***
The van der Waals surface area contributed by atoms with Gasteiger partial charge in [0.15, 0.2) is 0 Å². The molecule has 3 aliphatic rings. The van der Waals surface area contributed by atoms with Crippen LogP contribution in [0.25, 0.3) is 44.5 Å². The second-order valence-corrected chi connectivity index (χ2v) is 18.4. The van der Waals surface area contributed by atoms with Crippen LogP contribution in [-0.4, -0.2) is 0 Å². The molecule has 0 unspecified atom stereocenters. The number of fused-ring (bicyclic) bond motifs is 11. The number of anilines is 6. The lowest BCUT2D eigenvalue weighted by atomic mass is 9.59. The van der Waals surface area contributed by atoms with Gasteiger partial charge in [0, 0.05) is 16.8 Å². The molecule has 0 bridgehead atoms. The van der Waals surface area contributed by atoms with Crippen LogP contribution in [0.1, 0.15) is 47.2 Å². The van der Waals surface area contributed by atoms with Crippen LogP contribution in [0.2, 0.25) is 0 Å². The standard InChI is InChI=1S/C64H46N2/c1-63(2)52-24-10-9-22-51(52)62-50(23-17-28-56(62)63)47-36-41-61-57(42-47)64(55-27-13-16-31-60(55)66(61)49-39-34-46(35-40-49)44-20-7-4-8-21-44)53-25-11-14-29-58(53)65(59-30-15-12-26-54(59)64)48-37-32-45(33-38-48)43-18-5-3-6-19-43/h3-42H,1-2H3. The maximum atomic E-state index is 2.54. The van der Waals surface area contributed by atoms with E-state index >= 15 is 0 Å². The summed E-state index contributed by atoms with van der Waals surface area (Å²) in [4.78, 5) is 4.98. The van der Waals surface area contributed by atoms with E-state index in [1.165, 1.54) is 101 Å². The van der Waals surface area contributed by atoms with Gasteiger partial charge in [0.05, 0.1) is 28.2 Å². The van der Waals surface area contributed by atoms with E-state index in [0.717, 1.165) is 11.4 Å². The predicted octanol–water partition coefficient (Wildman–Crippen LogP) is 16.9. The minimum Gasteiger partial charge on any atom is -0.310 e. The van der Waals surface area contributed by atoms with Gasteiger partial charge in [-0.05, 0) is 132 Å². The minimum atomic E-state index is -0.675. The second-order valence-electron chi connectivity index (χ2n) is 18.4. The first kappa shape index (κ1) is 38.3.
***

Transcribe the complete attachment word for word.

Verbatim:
The van der Waals surface area contributed by atoms with Gasteiger partial charge in [0.15, 0.2) is 0 Å². The molecule has 3 aliphatic rings. The van der Waals surface area contributed by atoms with Crippen LogP contribution in [0.25, 0.3) is 44.5 Å². The second-order valence-corrected chi connectivity index (χ2v) is 18.4. The van der Waals surface area contributed by atoms with Crippen LogP contribution in [-0.4, -0.2) is 0 Å². The molecule has 0 unspecified atom stereocenters. The number of fused-ring (bicyclic) bond motifs is 11. The number of anilines is 6. The lowest BCUT2D eigenvalue weighted by atomic mass is 9.59. The van der Waals surface area contributed by atoms with Gasteiger partial charge in [0, 0.05) is 16.8 Å². The molecule has 0 bridgehead atoms. The van der Waals surface area contributed by atoms with Crippen LogP contribution in [0.1, 0.15) is 47.2 Å². The van der Waals surface area contributed by atoms with Crippen LogP contribution in [0.2, 0.25) is 0 Å². The standard InChI is InChI=1S/C64H46N2/c1-63(2)52-24-10-9-22-51(52)62-50(23-17-28-56(62)63)47-36-41-61-57(42-47)64(55-27-13-16-31-60(55)66(61)49-39-34-46(35-40-49)44-20-7-4-8-21-44)53-25-11-14-29-58(53)65(59-30-15-12-26-54(59)64)48-37-32-45(33-38-48)43-18-5-3-6-19-43/h3-42H,1-2H3. The maximum atomic E-state index is 2.54. The van der Waals surface area contributed by atoms with E-state index >= 15 is 0 Å². The summed E-state index contributed by atoms with van der Waals surface area (Å²) in [4.78, 5) is 4.98. The van der Waals surface area contributed by atoms with E-state index in [1.165, 1.54) is 101 Å². The van der Waals surface area contributed by atoms with Gasteiger partial charge in [0.05, 0.1) is 28.2 Å². The van der Waals surface area contributed by atoms with E-state index in [0.717, 1.165) is 11.4 Å². The predicted octanol–water partition coefficient (Wildman–Crippen LogP) is 16.9. The minimum Gasteiger partial charge on any atom is -0.310 e. The van der Waals surface area contributed by atoms with Gasteiger partial charge in [-0.05, 0) is 132 Å². The minimum atomic E-state index is -0.675. The second-order valence-electron chi connectivity index (χ2n) is 18.4. The first kappa shape index (κ1) is 38.3.